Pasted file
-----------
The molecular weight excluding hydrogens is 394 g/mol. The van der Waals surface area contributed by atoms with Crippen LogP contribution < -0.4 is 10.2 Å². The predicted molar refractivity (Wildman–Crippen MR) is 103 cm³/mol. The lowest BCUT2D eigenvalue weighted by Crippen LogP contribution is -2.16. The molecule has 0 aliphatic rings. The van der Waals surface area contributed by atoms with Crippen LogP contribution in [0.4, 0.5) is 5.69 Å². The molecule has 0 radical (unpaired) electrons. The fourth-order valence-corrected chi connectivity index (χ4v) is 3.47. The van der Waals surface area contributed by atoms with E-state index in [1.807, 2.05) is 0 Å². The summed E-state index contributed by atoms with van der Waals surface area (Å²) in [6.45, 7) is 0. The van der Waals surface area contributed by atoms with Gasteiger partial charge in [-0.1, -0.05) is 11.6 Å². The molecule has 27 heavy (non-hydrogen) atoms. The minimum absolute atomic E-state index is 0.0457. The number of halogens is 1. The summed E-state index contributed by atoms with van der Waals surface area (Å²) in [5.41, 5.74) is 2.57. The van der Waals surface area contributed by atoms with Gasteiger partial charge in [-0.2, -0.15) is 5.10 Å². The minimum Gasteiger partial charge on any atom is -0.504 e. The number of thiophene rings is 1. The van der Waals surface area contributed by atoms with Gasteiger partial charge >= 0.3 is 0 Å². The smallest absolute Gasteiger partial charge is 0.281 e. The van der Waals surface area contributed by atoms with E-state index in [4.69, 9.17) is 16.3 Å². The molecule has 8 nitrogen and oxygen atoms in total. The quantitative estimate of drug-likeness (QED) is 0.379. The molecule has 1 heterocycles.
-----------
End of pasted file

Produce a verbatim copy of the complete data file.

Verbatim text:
The molecular weight excluding hydrogens is 394 g/mol. The van der Waals surface area contributed by atoms with Crippen LogP contribution < -0.4 is 10.2 Å². The predicted molar refractivity (Wildman–Crippen MR) is 103 cm³/mol. The lowest BCUT2D eigenvalue weighted by Crippen LogP contribution is -2.16. The molecule has 0 aliphatic rings. The van der Waals surface area contributed by atoms with Crippen LogP contribution in [0.4, 0.5) is 5.69 Å². The molecule has 0 radical (unpaired) electrons. The fourth-order valence-corrected chi connectivity index (χ4v) is 3.47. The van der Waals surface area contributed by atoms with E-state index in [1.807, 2.05) is 0 Å². The summed E-state index contributed by atoms with van der Waals surface area (Å²) in [6.45, 7) is 0. The van der Waals surface area contributed by atoms with Gasteiger partial charge in [-0.1, -0.05) is 11.6 Å². The molecule has 27 heavy (non-hydrogen) atoms. The minimum absolute atomic E-state index is 0.0457. The number of halogens is 1. The summed E-state index contributed by atoms with van der Waals surface area (Å²) in [5.41, 5.74) is 2.57. The van der Waals surface area contributed by atoms with Gasteiger partial charge in [-0.2, -0.15) is 5.10 Å². The minimum Gasteiger partial charge on any atom is -0.504 e. The number of thiophene rings is 1. The van der Waals surface area contributed by atoms with Gasteiger partial charge >= 0.3 is 0 Å². The smallest absolute Gasteiger partial charge is 0.281 e. The van der Waals surface area contributed by atoms with E-state index in [4.69, 9.17) is 16.3 Å². The molecule has 8 nitrogen and oxygen atoms in total. The quantitative estimate of drug-likeness (QED) is 0.379. The molecule has 1 heterocycles.